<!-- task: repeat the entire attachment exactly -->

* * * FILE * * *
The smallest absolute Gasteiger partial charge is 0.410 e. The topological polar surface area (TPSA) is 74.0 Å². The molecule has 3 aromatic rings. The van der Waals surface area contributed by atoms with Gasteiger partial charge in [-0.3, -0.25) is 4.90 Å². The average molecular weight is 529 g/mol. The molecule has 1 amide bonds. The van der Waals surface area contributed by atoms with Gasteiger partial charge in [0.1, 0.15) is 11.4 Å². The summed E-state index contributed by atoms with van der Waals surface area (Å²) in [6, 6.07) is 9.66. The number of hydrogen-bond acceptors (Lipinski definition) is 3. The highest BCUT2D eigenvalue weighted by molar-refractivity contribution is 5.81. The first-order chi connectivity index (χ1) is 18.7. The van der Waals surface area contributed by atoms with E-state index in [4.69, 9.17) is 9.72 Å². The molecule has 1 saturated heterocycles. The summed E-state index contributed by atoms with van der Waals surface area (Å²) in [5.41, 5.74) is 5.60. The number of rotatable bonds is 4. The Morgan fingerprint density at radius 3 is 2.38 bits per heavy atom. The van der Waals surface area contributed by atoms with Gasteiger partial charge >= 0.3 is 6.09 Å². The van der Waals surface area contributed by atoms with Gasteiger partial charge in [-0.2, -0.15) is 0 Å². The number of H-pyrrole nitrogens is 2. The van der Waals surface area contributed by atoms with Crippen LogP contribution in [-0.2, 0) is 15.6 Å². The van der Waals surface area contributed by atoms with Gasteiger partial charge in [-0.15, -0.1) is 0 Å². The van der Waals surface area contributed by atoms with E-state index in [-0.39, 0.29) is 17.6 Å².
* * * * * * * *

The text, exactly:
The smallest absolute Gasteiger partial charge is 0.410 e. The topological polar surface area (TPSA) is 74.0 Å². The molecule has 3 aromatic rings. The van der Waals surface area contributed by atoms with Gasteiger partial charge in [-0.3, -0.25) is 4.90 Å². The average molecular weight is 529 g/mol. The molecule has 1 amide bonds. The van der Waals surface area contributed by atoms with Gasteiger partial charge in [0.1, 0.15) is 11.4 Å². The summed E-state index contributed by atoms with van der Waals surface area (Å²) in [6, 6.07) is 9.66. The number of hydrogen-bond acceptors (Lipinski definition) is 3. The highest BCUT2D eigenvalue weighted by molar-refractivity contribution is 5.81. The first-order chi connectivity index (χ1) is 18.7. The van der Waals surface area contributed by atoms with E-state index in [4.69, 9.17) is 9.72 Å². The molecule has 1 saturated heterocycles. The summed E-state index contributed by atoms with van der Waals surface area (Å²) in [5.41, 5.74) is 5.60. The number of rotatable bonds is 4. The Morgan fingerprint density at radius 3 is 2.38 bits per heavy atom. The van der Waals surface area contributed by atoms with Gasteiger partial charge >= 0.3 is 6.09 Å². The van der Waals surface area contributed by atoms with Gasteiger partial charge in [-0.2, -0.15) is 0 Å². The number of H-pyrrole nitrogens is 2. The van der Waals surface area contributed by atoms with Crippen LogP contribution in [-0.2, 0) is 15.6 Å². The van der Waals surface area contributed by atoms with Gasteiger partial charge in [-0.15, -0.1) is 0 Å². The van der Waals surface area contributed by atoms with E-state index in [-0.39, 0.29) is 17.6 Å².